Project no. 201
Biodegradation of Plasticizers by Marine Bacteria
DTU Bioengineering, Technical University of Denmark
Plasticizers are widely used in the plastics industry to add certain desired characteristics to
plastic such as softness, durability and flexibility. Unfortunately, some of them are toxic to
humans and other forms of life. They have disruptive effects on the endocrine system, which
results in reduced fertility, altered behavior in marine organisms and even changes in the
brain. Furthermore, plasticizers have been linked to diabetes type 2, obesity and cancer.
It is evident that these chemical additives are very harmful to the environment they are in,
and the marine environment is at particular risk since this is where most effluents containing
plasticizers terminate. In relation to this, humans are at even greater risk when eating
seafood affected by plasticizers. Possible bioremediation strategies for removal of these
pollutants from the oceans include biodegradation by marine bacteria. However, only a few
marine bacteria capable of biodegradation of plasticizers have been isolated.
My project presents an approach to identify marine bacteria with biodegradation abilities
towards plasticizers. From known research, I collected the few gene sequences known to be
involved in plasticizer degradation in other bacteria. Via bioinformatic tools, these sequences
were compared to the gene sequence data from bacteria collected on the Galathea 3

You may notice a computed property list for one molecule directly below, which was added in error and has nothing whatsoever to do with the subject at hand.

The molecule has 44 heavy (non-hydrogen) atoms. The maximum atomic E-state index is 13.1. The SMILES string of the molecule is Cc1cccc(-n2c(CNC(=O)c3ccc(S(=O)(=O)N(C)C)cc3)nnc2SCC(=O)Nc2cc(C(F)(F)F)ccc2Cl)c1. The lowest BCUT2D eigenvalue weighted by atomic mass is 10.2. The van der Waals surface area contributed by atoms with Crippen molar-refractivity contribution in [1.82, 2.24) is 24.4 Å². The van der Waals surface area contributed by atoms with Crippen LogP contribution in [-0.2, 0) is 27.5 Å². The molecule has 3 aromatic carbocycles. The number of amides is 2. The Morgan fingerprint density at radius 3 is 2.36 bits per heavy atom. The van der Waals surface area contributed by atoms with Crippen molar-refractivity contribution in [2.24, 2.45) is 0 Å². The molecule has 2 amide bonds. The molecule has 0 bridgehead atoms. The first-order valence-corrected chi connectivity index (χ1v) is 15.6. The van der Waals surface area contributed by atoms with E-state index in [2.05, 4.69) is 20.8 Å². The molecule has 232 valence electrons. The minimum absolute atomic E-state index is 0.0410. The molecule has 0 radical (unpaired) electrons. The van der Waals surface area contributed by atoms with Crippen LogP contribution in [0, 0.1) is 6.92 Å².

expedition, where marine bacteria were collected from all around the globe. This yielded
seven interesting marine bacteria to work with in order to find a bacterium that can be used
for biodegradation of plasticizers in the environment.
RESULTS AND CONCLUSION
Through the bioinformatic screening conducted, I found that especially one bacterium;
Ruegeria mobilis NBRC102038 showed great potential for biodegradation of plasticizers
genomically and should be examined further in future studies. Furthermore, three strains
belonging to one family of bacteria; Rhodobacteraceae, were found to have genomic
potential of biodegrading plasticizers, which aligns with previous research, making this
family of particular interest for bioremediation strategies.
In the future, marine bacteria that can biodegrade plasticizers can be used to clean up these
pollutants from the oceans. This requires more research into R. mobilis and the
Rhodobacteraceae family to reveal if they are suitable for bioremediation of plasticizers
directly in the oceans or if for instance the enzymes should be purified and applied.